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If you use a lot of sources in your PowerPoint presentations that need footnotes, or if you’re a prolific user of mathematical formulae, you’re going to need to know how to make your text superscript and subscript in PowerPoint. Trouble is, when you’re most in a hurry you can never seem to find where the buttons are hiding. Fear not, here are three ways you can try to have these tools readily available in your arsenal for when you need them most!
Copy the text by pressing Ctrl + C or right-click and select Copy. Switch to PowerPoint. Click in a text box or placeholder on a PowerPoint slide where you wish to place the highlighted text. Right-click and select Keep Source Formatting in the Paste Options in the drop-down menu. This will copy the highlighted text into PowerPoint. Once you have the PowerPoint Options window open, select the Save tab and then check the “Embed fonts in the file” checkbox. You then have the option to include all of the characters (increases the file size) or only the characters used (reduces the file size). Embed fonts from within the PowerPoint Options window. To add Strikethrough to the Quick Access Toolbar by right-clicking: Right-click Strikethrough in the Font group on the Home tab in the Ribbon. A drop-down menu appears. Select Add to Quick Access Toolbar. To add Strikethrough to the Quick Access Toolbar using the PowerPoint Options dialog box. When you’ve made a selection, check the checkboxes next the fonts you want and click “Add to Collection”. Go to My Collection and click “Use Fonts”, select to download them as a zip file to your computer. Step 3: Install the Fonts.
When you open up PowerPoint you’ll notice it opens the ‘Home’ tab in the ribbon at the top of your window. There are a number of font options ready and waiting for you to try, but sadly superscript and subscript aren’t part of the chosen few, so here’s what to do:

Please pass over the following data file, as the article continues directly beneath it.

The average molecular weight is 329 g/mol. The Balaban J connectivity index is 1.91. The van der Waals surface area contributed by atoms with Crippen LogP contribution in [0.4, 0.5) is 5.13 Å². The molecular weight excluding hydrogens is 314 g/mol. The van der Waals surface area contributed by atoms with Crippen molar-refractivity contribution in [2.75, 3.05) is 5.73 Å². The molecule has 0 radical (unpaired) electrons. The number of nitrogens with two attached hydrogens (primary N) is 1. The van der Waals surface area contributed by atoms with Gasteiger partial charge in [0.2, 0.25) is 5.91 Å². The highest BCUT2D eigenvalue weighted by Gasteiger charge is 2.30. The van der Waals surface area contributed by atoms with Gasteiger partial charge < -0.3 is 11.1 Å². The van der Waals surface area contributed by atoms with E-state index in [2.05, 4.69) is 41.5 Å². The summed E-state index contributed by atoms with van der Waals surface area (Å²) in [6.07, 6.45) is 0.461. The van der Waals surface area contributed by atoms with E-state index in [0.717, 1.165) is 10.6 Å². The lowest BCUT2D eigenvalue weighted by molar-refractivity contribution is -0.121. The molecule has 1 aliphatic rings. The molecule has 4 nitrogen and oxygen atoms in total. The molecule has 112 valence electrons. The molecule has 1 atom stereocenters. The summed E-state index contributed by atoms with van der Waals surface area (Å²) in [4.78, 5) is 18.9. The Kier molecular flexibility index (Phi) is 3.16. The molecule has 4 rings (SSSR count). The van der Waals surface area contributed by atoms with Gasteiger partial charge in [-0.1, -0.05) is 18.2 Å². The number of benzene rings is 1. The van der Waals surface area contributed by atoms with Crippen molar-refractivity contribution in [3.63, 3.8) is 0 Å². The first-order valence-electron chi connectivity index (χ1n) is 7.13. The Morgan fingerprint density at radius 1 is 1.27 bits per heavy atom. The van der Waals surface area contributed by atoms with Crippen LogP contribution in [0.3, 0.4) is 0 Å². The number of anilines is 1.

Embed New Fonts in Your PowerPoint File So to fix this problem that comes from using custom fonts let's go to the file save as option. When we're preparing to save the file let's go to the Tools Save Options here at the bottom of the Save window. On this window there's an important box we need to check that's off by default.
If you use superscript or subscript a lot, you might want to know the keyboard shortcut to save you rooting around in sub-menus.
In fact, if this has whet your appetite for keyboard shortcuts, we have a handy cheat sheet you can download and use.
There is an option to have both the superscript and subscript options at a mere one click away, and readily accessible at all times of using PowerPoint, and that is to add them to your Quick Access Toolbar.
The Quick Access Toolbar is a ribbon of tools that sits above or below the main PowerPoint ribbon and saves you searching in sub-menus to find the functionality you use most frequently.
You can create your own by following these steps:
However! If you think this sounds like quite a laborious task in order to pull out your most-frequently-used tools, we have a Quick Access Toolbar that our PowerPoint experts use every day, and it’s ready for you to download and import. Click here for your download, which includes step-by-step instructions to get you started. Not only will you have your superscript and subscript options in one handy place, but there’s plenty of other great shortcuts to hack your way to PowerPoint efficiency.